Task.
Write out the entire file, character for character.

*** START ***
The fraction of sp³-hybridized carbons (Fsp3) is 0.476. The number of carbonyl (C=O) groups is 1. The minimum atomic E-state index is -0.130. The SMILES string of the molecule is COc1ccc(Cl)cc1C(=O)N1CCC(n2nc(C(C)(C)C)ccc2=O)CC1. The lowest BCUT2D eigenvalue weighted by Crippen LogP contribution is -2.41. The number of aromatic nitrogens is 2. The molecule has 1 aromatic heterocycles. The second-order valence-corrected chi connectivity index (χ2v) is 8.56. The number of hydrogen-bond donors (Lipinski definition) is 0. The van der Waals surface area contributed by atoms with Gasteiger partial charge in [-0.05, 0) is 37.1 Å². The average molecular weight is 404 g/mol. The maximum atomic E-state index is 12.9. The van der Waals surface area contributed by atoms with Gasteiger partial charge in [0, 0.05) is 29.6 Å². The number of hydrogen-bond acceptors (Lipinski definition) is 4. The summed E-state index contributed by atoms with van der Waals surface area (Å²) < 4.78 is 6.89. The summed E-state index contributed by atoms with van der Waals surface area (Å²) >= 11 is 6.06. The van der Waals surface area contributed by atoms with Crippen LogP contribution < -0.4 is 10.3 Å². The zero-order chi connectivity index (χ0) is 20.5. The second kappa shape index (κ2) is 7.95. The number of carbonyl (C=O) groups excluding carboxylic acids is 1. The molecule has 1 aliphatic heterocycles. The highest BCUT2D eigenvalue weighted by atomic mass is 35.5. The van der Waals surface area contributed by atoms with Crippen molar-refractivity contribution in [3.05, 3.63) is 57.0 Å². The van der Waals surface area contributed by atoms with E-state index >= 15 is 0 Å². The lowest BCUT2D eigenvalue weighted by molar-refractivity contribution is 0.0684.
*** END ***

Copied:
The fraction of sp³-hybridized carbons (Fsp3) is 0.476. The number of carbonyl (C=O) groups is 1. The minimum atomic E-state index is -0.130. The SMILES string of the molecule is COc1ccc(Cl)cc1C(=O)N1CCC(n2nc(C(C)(C)C)ccc2=O)CC1. The lowest BCUT2D eigenvalue weighted by Crippen LogP contribution is -2.41. The number of aromatic nitrogens is 2. The molecule has 1 aromatic heterocycles. The second-order valence-corrected chi connectivity index (χ2v) is 8.56. The number of hydrogen-bond donors (Lipinski definition) is 0. The van der Waals surface area contributed by atoms with Gasteiger partial charge in [-0.05, 0) is 37.1 Å². The average molecular weight is 404 g/mol. The maximum atomic E-state index is 12.9. The van der Waals surface area contributed by atoms with Gasteiger partial charge in [0, 0.05) is 29.6 Å². The number of hydrogen-bond acceptors (Lipinski definition) is 4. The summed E-state index contributed by atoms with van der Waals surface area (Å²) < 4.78 is 6.89. The summed E-state index contributed by atoms with van der Waals surface area (Å²) >= 11 is 6.06. The van der Waals surface area contributed by atoms with Crippen LogP contribution < -0.4 is 10.3 Å². The zero-order chi connectivity index (χ0) is 20.5. The second kappa shape index (κ2) is 7.95. The number of carbonyl (C=O) groups excluding carboxylic acids is 1. The molecule has 1 aliphatic heterocycles. The highest BCUT2D eigenvalue weighted by atomic mass is 35.5. The van der Waals surface area contributed by atoms with Crippen molar-refractivity contribution in [3.05, 3.63) is 57.0 Å². The van der Waals surface area contributed by atoms with E-state index >= 15 is 0 Å². The lowest BCUT2D eigenvalue weighted by molar-refractivity contribution is 0.0684.